空気ってどうやって読むの？ Don’t Read the Air, Just Breathe It
Today I learned about the existence of air.
When it’s sunny outside, M would say, “Let’s get some fresh air!” and take me out to the balcony holding me in her arms. The air is clear outside, and when I feel the wind on my face I can’t help crying “Meoowww!” out of sheer joy.
Air is what I breathe in, and breathe out.
M also breathes air in and out every morning when she does yoga. She seems refreshed afterwards, so air is pretty cool.
I’ve never seen air, but it does seem to be there.
In Japanese, there is an expression called “read the air” (kuuki o yomu). According to M, it’s something that grown ups do to keep the atmosphere nice in certain situations. Kind of like, “sensing the atmosphere of a situation and acting accordingly”.
But I don’t really get it. Humans can see air? I certainly can’t. If humans can’t see air, how do they “read” it? I thought that humans could only read words and books.
It seems that in the grown up world, humans are naturally expected to sense the atmosphere and play along. You’re supposed to laugh even if something isn’t funny, because everyone else is laughing. You’re expected to stick around because everyone else is staying, even if you want to go home. Or sometimes you’re supposed to spend time with someone you don’t really like.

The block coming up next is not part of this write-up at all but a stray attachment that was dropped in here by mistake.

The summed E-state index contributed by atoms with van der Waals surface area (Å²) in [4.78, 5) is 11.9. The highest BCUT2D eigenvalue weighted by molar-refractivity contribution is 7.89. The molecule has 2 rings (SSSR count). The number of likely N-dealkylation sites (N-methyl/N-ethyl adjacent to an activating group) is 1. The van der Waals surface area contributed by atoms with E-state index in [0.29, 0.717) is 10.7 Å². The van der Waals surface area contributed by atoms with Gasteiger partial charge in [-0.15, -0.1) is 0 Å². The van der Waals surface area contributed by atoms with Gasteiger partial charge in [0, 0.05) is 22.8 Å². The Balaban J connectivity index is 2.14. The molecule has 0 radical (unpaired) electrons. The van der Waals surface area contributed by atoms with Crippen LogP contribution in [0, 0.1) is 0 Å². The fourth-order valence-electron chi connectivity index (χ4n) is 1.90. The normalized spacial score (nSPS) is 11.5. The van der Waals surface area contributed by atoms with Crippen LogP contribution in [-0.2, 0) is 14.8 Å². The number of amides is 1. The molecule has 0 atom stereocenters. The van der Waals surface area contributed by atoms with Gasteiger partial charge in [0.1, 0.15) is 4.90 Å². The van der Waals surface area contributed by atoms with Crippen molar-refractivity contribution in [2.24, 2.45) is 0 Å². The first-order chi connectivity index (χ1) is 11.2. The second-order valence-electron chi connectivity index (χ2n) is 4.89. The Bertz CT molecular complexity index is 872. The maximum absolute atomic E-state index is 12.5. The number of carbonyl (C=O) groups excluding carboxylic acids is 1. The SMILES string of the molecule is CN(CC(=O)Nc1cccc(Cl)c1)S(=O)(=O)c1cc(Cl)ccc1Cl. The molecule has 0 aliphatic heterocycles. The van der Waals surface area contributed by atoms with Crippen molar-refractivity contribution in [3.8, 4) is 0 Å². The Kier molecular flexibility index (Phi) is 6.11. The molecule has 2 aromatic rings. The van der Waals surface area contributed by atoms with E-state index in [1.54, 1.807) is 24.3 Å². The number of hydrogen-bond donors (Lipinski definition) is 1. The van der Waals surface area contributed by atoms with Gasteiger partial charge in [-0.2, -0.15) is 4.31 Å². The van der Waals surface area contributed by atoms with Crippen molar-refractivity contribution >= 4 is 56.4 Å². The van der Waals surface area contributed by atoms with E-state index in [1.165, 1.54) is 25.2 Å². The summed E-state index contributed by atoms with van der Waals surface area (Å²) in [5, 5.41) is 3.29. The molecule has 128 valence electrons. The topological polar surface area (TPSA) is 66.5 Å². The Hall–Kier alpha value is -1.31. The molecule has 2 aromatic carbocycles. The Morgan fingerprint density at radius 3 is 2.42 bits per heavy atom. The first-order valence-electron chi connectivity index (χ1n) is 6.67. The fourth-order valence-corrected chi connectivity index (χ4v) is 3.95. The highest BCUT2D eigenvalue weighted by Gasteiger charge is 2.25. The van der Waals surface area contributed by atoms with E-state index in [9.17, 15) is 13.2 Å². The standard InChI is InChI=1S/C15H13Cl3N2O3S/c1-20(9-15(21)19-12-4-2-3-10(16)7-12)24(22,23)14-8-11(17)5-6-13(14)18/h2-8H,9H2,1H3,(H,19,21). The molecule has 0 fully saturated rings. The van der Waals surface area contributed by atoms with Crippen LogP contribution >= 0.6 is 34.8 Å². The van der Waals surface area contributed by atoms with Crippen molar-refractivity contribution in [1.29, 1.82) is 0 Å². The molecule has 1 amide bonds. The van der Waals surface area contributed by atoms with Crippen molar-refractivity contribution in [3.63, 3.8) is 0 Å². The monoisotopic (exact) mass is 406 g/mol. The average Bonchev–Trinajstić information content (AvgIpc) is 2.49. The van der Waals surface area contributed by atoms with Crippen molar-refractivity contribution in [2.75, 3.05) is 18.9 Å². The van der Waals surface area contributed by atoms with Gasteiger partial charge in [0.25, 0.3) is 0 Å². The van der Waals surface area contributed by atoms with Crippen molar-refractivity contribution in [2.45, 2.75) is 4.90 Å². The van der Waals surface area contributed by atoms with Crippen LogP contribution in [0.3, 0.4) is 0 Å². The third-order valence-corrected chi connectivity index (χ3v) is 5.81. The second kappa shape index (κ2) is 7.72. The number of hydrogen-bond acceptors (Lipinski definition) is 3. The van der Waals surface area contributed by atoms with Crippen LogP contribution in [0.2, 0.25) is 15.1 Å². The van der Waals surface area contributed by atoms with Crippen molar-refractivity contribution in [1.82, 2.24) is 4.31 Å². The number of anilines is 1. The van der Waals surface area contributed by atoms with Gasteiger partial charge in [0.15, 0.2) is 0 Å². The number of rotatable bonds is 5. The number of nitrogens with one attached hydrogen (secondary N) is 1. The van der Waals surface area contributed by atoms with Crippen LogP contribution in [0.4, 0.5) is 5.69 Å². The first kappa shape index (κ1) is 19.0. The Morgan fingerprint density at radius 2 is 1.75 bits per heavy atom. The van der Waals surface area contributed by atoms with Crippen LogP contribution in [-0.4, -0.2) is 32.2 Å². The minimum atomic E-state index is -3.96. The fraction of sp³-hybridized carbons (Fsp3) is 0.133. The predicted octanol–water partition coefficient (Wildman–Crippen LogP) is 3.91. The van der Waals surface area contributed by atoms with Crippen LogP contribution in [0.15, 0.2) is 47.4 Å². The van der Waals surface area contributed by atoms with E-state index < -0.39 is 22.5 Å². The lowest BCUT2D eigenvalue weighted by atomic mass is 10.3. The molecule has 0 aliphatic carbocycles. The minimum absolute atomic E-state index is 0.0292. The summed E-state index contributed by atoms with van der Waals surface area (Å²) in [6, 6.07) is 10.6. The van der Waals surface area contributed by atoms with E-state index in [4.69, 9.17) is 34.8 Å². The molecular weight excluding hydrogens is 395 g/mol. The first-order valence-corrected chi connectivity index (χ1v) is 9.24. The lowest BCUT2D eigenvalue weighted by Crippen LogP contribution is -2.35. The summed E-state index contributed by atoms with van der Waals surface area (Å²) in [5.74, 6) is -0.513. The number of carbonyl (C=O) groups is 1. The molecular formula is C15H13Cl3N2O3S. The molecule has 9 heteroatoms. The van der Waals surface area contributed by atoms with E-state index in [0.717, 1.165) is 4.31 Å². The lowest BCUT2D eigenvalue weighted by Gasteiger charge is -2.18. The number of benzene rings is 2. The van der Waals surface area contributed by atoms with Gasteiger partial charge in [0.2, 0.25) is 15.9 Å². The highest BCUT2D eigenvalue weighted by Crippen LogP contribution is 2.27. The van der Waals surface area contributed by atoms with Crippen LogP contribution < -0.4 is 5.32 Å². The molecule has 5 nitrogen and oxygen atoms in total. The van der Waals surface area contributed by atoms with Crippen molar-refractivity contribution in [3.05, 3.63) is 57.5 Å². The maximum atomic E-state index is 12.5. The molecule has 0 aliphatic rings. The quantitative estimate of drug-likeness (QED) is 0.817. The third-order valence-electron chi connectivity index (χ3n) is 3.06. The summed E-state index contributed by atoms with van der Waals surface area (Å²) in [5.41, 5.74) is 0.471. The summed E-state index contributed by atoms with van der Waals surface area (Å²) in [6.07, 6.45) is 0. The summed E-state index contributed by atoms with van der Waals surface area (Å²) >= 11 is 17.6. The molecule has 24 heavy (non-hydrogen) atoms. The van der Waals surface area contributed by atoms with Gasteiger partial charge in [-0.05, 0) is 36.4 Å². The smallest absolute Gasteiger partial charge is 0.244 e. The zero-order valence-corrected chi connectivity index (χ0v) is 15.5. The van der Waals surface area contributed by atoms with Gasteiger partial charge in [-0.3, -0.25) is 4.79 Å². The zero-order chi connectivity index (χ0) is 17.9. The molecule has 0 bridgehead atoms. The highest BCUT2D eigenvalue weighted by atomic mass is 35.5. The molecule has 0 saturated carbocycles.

Man, it must be tough to be human.
Why do you have to “read the air” and keep the atmosphere peaceful?
Come on. Air isn’t there to be read. Even if you do decide to “read the air” and try to keep up with the situation, that’s just exhausting.
I personally don’t like forcing myself to do things because it drains me. M often invites people to the house. People who seem for the first time are way too excited and go, “Hiiii Leo!!!” and run towards me, sticking their hands out to pet me. I don’t enjoy that. I don’t like being touched by people I’ve never met (I mean, wouldn’t you?), so I dash into the closet to hide. When I’m ready, I’ll walk out of the closet, check and see if they’re not crazy, and then go near them (if they’re not).